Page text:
|dc.description.abstract||Lygus Hahn (Hemiptera: Miridae) are serious pests of economically important field, fruit, vegetable, and greenhouse crops in Canada. The release of European Peristenus Förster (Hymenoptera: Braconidae) in the USA has resulted in significant suppression of this pest and has renewed interest in the release of European Peristenus spp. in Canada. Prior to the release of exotic Peristenus spp., ecological host range studies need to be conducted to define their habitat and host associations. These associations can be difficult to study using conventional methods. Morphological similarity of related parasitoids prevents species-level identification by dissection. Host rearing is time-consuming and can result in high levels of host and parasitoid mortality. To facilitate identification of immature Peristenus spp. in their hosts, a multiplex PCR assay was developed. This assay provided a specific and sensitive tool to screen individual insects for three parasitoid species simultaneously. To validate the utility of the multiplex PCR assay in ecological host range studies, parasitism and parasitoid species composition obtained using conventional and molecular techniques were compared. Molecular methods compared favorably with conventional methods; however, more complete species composition information was available with the multiplex assay. To improve the quality of risk assessment studies and extract the most accurate ecological host range data, molecular methods were used to evaluate host-parasitoid associations in mirid populations collected in two ecoregions. Several new host-parasitoid associations were recorded for P. digoneutis and P. relictus, but parasitism of non-target mirids was low. Parasitism of the target host collected from different plant species was evaluated to help clarify Peristenus – host-plant associations. Despite the investigation of three different host plant species, no difference was observed in the parasitism level or parasitoid species composition in L. rugulipennis.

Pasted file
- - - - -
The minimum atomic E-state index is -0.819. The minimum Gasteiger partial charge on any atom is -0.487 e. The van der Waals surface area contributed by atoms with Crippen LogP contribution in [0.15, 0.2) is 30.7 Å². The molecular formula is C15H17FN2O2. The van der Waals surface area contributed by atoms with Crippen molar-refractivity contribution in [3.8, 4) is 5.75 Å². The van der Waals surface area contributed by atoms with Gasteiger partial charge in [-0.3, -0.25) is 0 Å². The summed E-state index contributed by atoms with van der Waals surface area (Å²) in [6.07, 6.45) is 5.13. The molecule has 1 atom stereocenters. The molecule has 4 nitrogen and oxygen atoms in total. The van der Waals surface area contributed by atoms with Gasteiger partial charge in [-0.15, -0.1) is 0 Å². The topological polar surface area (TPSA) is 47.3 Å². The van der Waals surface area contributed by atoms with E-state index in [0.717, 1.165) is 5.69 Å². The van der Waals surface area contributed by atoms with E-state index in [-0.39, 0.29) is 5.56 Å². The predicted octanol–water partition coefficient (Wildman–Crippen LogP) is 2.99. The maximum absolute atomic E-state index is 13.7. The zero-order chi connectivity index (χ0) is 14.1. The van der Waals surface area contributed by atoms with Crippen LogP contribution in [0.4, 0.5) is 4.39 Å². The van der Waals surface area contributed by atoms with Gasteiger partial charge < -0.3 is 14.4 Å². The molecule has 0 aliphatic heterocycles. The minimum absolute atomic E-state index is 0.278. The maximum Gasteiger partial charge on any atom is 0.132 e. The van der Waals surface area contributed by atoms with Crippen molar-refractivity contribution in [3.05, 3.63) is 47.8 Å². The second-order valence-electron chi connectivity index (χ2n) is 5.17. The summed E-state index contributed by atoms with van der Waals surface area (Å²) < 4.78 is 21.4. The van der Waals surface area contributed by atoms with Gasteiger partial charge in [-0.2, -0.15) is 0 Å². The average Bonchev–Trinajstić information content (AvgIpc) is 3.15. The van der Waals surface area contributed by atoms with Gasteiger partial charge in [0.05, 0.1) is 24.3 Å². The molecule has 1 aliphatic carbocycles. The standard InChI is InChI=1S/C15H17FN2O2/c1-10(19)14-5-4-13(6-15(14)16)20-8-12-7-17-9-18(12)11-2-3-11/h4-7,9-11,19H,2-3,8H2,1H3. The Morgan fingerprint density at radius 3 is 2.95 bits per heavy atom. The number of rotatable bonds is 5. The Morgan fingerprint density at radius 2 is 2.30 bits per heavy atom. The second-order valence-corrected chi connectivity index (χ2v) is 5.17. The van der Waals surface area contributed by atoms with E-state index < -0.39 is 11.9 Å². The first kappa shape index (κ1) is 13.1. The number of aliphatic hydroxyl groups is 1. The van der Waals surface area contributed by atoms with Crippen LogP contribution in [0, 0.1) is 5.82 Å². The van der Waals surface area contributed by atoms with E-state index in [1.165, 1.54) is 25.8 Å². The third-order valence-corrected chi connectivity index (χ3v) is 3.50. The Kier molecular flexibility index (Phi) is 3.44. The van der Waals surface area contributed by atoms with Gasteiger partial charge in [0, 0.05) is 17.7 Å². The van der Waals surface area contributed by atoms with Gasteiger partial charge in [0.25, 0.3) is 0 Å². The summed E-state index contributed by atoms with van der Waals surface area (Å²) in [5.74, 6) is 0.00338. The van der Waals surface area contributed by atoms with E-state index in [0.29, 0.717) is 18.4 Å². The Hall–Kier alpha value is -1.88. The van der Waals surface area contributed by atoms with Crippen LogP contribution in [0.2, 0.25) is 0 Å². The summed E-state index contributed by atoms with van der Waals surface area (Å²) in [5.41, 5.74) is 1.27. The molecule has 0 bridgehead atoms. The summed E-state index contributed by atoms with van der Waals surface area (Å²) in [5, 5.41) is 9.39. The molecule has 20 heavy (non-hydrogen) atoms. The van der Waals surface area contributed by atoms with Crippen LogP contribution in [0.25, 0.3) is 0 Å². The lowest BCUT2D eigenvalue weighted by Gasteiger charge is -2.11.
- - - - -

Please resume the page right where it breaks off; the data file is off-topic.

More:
The post-release utility of the multiplex assay was investigated in Canada, where Lygus parasitoids may have dispersed following release in the USA. To confirm establishment, samples were analyzed using the multiplex PCR assay, and P. digoneutis was detected for the first time in southern Ontario.||en_US